The best natural supplements to help you during pregnancy
During your pregnancy, it’s extremely important to take care of yourself for the well-being of both you and your baby. You’ll notice your body going through a lot of changes and you need to give it a boost here and there, especially with enough nutrients.
You might have heard of different supplements you should be taking but it can get overwhelming. That’s why we’re here to clear everything up for you. So let’s break down everything you need to know about which vitamins and nutrients you should be taking and which you should be avoiding to make sure that one of the most exciting journeys of your life is also the healthiest.
What should you be supplementing while pregnant?
You’re probably familiar with all of these vitamins and minerals because they’re part of your daily intake but when you’re pregnant, you may need to increase your consumption. And it’s no surprise why because you are growing a whole new human inside of you after all!
However, not every mom-to-be will need to increase their intake of all of these vitamins and minerals, but you should always ensure that you are getting enough of them. The best way to do that is to incorporate them into your diet but if you feel you’re still not getting the right amount, you could take a supplement. We recommend that you check for a high-quality supplement by looking at its nutritional value and if the product has been verified by credible sources. With that in mind, the best natural supplements to take are:
- Vitamin D
The ideal amount of vitamin D your body needs each day is 10 micrograms. It helps to regulate your levels of calcium and phosphate which contribute to helping with your baby’s bone development and keeping your immune system and muscles healthy. Spending time in the sun is a good way to get your daily dose of vitamin D but if you’re unable to spend time outdoors, for example during winter, you should consider taking a supplement. Vitamin D is also found in certain foods such as eggs and red meat so you could consider adding those to your diet to increase your intake.
- Folic acid
Folic acid is a B vitamin that helps with healthy growth and development. During pregnancy, it can help prevent birth defects of the brain and spine. The recommended amount of folic acid is 600 micrograms a day during pregnancy and 400 micrograms during prepregnancy. Foods rich in folic acid include citrus fruits, green leafy vegetables and beans. You can also get a good amount of folic acid from cereals, bread, pasta and rice.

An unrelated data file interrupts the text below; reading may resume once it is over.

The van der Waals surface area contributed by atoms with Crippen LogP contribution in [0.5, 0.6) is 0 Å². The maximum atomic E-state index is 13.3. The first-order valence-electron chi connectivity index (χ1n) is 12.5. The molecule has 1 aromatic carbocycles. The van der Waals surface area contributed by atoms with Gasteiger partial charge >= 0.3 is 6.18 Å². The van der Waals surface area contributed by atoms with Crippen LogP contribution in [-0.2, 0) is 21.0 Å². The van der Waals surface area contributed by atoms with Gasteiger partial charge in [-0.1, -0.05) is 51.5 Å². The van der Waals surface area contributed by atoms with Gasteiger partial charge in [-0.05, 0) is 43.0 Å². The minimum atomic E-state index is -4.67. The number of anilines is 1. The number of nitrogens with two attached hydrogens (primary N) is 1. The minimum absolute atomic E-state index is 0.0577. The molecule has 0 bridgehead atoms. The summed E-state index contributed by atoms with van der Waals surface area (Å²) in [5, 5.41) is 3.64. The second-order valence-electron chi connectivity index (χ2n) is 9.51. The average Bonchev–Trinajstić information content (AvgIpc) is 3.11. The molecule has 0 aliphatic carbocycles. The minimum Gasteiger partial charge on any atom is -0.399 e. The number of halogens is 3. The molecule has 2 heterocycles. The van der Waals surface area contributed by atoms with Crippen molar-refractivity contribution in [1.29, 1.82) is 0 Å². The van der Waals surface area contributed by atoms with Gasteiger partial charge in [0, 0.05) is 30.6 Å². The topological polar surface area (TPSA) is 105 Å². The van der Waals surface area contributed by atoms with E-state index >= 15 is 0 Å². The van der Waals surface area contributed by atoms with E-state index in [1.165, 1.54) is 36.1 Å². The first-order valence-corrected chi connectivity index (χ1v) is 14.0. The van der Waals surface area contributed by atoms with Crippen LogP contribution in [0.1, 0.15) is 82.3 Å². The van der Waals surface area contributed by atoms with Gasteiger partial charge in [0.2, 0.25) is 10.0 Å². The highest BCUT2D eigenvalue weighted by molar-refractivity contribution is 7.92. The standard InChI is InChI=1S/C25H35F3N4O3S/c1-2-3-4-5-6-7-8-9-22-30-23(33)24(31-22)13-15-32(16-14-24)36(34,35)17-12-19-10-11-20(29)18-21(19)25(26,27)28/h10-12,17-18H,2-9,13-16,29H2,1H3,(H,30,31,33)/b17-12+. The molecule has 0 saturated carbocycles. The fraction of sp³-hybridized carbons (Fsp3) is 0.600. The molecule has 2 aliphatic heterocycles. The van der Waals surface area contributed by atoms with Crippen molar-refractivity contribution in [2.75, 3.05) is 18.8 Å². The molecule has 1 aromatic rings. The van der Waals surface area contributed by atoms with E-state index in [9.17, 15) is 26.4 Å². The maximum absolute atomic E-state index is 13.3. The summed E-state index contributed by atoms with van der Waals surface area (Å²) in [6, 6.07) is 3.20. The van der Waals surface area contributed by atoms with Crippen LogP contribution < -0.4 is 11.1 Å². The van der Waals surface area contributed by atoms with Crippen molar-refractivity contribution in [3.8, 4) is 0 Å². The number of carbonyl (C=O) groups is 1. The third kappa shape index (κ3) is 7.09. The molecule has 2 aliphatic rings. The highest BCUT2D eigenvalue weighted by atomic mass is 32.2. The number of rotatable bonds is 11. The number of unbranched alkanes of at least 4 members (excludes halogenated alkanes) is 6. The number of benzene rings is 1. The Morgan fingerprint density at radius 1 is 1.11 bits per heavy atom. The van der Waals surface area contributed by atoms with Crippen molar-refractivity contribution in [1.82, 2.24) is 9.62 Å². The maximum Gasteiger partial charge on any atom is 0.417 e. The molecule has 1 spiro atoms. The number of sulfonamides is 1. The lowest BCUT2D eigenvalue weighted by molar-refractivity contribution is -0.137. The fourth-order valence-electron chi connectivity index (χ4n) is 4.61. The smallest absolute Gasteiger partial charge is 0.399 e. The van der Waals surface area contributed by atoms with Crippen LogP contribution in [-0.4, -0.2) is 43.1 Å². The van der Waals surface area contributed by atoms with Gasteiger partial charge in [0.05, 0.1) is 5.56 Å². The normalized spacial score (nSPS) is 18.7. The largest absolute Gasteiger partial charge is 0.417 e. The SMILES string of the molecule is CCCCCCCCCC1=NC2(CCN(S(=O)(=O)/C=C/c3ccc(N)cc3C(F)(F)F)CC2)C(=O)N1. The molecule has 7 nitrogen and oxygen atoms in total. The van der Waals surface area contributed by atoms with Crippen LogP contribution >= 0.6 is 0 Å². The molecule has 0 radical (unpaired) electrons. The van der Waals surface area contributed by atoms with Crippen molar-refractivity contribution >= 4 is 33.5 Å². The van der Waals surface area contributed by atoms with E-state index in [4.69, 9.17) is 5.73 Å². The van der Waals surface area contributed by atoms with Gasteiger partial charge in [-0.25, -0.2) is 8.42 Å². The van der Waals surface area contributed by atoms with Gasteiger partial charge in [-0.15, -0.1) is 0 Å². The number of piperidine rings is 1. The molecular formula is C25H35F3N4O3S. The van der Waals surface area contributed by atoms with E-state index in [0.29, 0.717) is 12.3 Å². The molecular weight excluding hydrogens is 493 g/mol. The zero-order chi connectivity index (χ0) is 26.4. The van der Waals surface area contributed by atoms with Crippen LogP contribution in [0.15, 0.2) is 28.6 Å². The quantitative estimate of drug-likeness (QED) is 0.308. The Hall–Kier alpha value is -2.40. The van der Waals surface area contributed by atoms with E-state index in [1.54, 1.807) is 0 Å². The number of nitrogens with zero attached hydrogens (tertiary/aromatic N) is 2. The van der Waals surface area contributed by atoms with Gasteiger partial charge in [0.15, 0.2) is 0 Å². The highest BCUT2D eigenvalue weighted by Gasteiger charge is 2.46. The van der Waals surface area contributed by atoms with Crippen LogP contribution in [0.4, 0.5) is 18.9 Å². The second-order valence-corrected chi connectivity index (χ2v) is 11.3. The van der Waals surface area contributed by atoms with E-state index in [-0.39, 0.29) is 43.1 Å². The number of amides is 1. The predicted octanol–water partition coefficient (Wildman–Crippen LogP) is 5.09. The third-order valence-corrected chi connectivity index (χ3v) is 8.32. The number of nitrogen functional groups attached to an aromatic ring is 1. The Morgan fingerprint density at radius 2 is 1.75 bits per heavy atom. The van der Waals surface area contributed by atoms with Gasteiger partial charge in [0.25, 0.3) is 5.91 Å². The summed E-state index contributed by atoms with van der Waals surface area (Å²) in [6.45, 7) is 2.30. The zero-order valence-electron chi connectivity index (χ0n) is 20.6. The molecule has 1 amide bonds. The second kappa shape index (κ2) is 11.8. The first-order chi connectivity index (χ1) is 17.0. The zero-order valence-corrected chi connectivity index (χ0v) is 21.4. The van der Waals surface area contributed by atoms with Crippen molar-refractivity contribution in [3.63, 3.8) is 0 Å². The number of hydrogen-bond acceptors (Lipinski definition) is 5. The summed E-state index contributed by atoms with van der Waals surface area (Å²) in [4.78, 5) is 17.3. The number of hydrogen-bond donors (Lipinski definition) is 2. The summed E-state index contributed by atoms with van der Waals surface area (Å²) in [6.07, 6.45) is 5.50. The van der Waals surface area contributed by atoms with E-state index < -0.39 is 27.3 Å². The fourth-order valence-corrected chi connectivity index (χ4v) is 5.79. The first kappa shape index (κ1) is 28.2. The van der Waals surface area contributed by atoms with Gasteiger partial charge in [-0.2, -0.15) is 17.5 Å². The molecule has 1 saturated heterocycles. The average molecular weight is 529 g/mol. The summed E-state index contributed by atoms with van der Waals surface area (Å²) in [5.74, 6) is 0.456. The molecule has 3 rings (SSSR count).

- Vitamin C
This is a vital vitamin for everyone but it can be especially beneficial during pregnancy. It helps to support the immune system and keep it healthy while also working as an antioxidant. This action will neutralize cell-damaging free radicals so that they don’t pose a threat to you or your baby. Another role of vitamin C is to help with the absorption of iron, a very important mineral during pregnancy. Vitamin C is abundant in a wide variety of fruits and vegetables including oranges, red and green peppers, strawberries, broccoli and potatoes.
When you’re pregnant, your blood volume increases by about 45%. This means that your body needs a lot more iron to transport enough oxygen around your body. Another reason for an increase in demand for iron is to help your baby and the placenta grow and develop well. Green leafy vegetables like spinach are high in iron as are red meats, legumes and nuts.
Depending on your age while pregnant, you need about 350 milligrams to 400 milligrams of magnesium a day. It helps with nerve and muscle function and maintaining normal blood pressure studies show that magnesium is especially needed during pregnancy because it can help prevent complications with the pregnancy including premature labour. Good sources of magnesium are seeds and nuts such as chia seeds, pumpkin seeds and almonds, leafy green vegetables and some legumes.
Although not a necessary nutrient during pregnancy, ginger is a bonus natural supplement that can offer many health benefits. It can ease nausea during the first trimester of pregnancy. However, be careful when taking ginger as there is no standardised dose for expectant mothers and some evidence shows that high amounts can increase the risk of bleeding.
What should you avoid while pregnant?
- Vitamin A
Vitamin A can be beneficial for your baby’s vision and immune development but taking too much of it can pose a risk. It can accumulate in your liver and result in toxic effects and liver damage. This could lead to birth defects and abnormalities so it’s best to not take additional supplements of vitamin A.
- Vitamin E
This vitamin may be good for overall health but is also not advisable for supplementation during pregnancy. It’s been shown to increase the risk of abdominal pain and premature rupture of the amniotic sack.
- High mercury seafood
Mercury can have adverse effects on a developing baby’s brain and lead to an increased risk of cerebral palsy and cognitive impairment. Fish is a good source of essential minerals including omega-3 fatty acids which can promote healthy development in your baby. Not all fish have a high mercury content so it’s still fine to eat those. The Food and Drug Administration (FDA) advises that you should avoid eating fish such as king mackerel, tuna, marlin and swordfish while pregnant and breastfeeding.
What’s the most important thing during pregnancy?
Pregnancy increases the need for nutrients. Not only are you growing another human inside of you but you also may be losing nutrients because of the changes in your body and its needs. It’s important to consume enough vitamins and minerals so that you and your baby are healthy and strong. Eat a well-balanced diet that is rich in the above to naturally supplement your health.